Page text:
Gym Owner Monthly

Less Than Three In 10 Adults Actually enjoy Exercise …

Over a quarter of those who exercise say they do so to change how their body looks – with less than three in 10 actually enjoying it, the research found.

Less than three in 10 adults say they actually find exercise fun (Three-quarters of adults admit exercising feels like a chore, rather than being enjoyable, according to research. Nearly two-thirds (63 per cent) say the main reason they exercise is for physical gain, while 25 per cent take part simply because they feel like it is “something they should do”.

But just 28 per cent, of the 2,000 adults polled, claim they find the activity fun.
However, the research also polled 1,000 children, aged six to 11 – and found that 92 percent of them love exercise. In fact, for 77 per cent of youngsters, having fun is cited as the main reason they workout.
It also emerged that, when reflecting on their younger mindset, 82 per cent of adults admitted they didn’t hate exercise during their childhood – with 43 per cent even saying they “loved” moving.
The research was commissioned by ASICS, which has launched the world’s youngest exercise influencer team, the “Little Reminders”, to encourage adults to exercise for how it makes them feel, rather than how it makes them look.
Gary Raucher, executive vice president from the sports company, said: “Children aged five to seven are at their peak activity levels, and their primary motivation to exercise is to feel good.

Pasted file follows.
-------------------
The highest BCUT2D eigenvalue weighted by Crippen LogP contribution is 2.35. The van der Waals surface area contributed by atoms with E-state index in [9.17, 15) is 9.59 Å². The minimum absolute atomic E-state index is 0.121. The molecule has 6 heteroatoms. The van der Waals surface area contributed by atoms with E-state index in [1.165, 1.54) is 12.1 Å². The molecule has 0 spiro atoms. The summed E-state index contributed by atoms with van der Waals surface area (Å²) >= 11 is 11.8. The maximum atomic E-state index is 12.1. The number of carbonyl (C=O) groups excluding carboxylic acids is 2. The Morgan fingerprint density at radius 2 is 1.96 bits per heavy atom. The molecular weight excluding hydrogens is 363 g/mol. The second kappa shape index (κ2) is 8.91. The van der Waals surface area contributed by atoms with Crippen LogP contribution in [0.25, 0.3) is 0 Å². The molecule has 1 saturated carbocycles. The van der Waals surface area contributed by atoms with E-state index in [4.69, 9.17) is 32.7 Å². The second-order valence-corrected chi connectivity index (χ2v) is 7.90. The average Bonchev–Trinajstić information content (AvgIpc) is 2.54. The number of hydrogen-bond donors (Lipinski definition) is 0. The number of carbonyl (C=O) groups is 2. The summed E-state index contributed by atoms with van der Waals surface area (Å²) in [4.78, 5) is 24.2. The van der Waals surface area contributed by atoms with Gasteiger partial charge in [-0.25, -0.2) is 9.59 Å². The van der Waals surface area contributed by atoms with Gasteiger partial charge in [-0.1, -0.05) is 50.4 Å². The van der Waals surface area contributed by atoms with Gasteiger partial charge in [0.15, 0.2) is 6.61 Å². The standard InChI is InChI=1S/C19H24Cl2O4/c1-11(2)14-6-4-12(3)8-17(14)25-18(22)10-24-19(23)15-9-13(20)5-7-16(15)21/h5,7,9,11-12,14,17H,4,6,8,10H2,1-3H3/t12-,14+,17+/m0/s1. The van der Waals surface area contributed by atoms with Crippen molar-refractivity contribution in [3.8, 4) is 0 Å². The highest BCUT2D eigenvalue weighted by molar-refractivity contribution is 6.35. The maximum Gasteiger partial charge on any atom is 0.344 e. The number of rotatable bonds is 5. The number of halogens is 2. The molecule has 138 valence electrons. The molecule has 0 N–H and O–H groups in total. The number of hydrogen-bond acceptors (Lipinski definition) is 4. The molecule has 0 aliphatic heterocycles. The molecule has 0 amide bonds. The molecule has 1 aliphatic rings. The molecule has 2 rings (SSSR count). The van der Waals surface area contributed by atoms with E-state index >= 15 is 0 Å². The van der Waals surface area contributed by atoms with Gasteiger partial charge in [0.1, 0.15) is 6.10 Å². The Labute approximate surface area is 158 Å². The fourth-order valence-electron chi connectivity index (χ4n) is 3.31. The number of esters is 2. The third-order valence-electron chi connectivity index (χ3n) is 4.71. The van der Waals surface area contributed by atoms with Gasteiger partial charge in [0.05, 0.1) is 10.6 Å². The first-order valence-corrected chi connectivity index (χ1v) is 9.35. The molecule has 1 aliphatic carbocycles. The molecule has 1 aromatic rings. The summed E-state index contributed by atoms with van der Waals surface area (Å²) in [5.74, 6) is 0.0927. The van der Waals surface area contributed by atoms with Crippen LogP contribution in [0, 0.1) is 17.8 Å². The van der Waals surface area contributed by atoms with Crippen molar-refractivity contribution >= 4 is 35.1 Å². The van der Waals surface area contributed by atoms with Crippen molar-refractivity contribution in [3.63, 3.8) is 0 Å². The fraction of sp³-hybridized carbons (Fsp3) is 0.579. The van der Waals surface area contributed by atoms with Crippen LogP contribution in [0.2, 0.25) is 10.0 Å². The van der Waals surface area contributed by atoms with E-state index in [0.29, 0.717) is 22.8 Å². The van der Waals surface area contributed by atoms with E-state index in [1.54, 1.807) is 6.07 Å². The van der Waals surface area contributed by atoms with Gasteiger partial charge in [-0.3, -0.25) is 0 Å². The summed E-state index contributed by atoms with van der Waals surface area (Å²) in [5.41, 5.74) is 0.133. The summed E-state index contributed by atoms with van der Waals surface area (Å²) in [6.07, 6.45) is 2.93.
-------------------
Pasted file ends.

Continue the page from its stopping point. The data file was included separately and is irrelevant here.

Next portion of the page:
“Sadly, as we get older, the focus of exercise is all too often on physical gain and performance. So, instead of exercise being a way to release pressure and help people feel better, the exercise world often adds to the pressure. We want to change that.
“We hope that our newest recruits can help remind us of the real power of exercise, and encourage us to move for our minds, not just our bodies.”

But nine in 10 kids love to keep moving – with three-quarters doing it for the fun of it.

The study also highlighted how exercise as a child is instinctive – with 55 per cent of adults recalling they weren’t aware that they were exercising, as it was just how they played at that age.
But now, 27 per cent agree that changing the way they look is the most important thing to them when engaging in physical activity.
More than one in three (36 per cent) often struggle to find the time to exercise – with others avoiding it due to not having the energy (45 per cent), or just not wanting to (29 per cent).
In fact, over half (54 per cent) of those polled, via, said that if they could choose one reason to exercise, they would do it for their body – while 31 per cent would prioritise the mental benefits.
Psychologist Dr Linda Papadopoulos added: “As we grow older, societal influences such as social media and cultural norms emphasise the aesthetic outcomes of exercise – shaping our perception and relationship with not only exercise but with our bodies and body image.
“Though it is well documented that exercise can support our mental health, there remains the misconception that for it to be effective, activity needs to be difficult, intense, and sometimes painful.
“But in reality, you don’t need to do a full-body workout to reap the rewards. The idea of returning to the mindset of our younger selves is a great way to conceptualise exercise, unlocking the full mental benefits of movement.
“Embracing this mindset as adults could be the key to positively restructuring our relationship with exercise, and allow us to reignite our childhood love of moving for how it makes us feel.”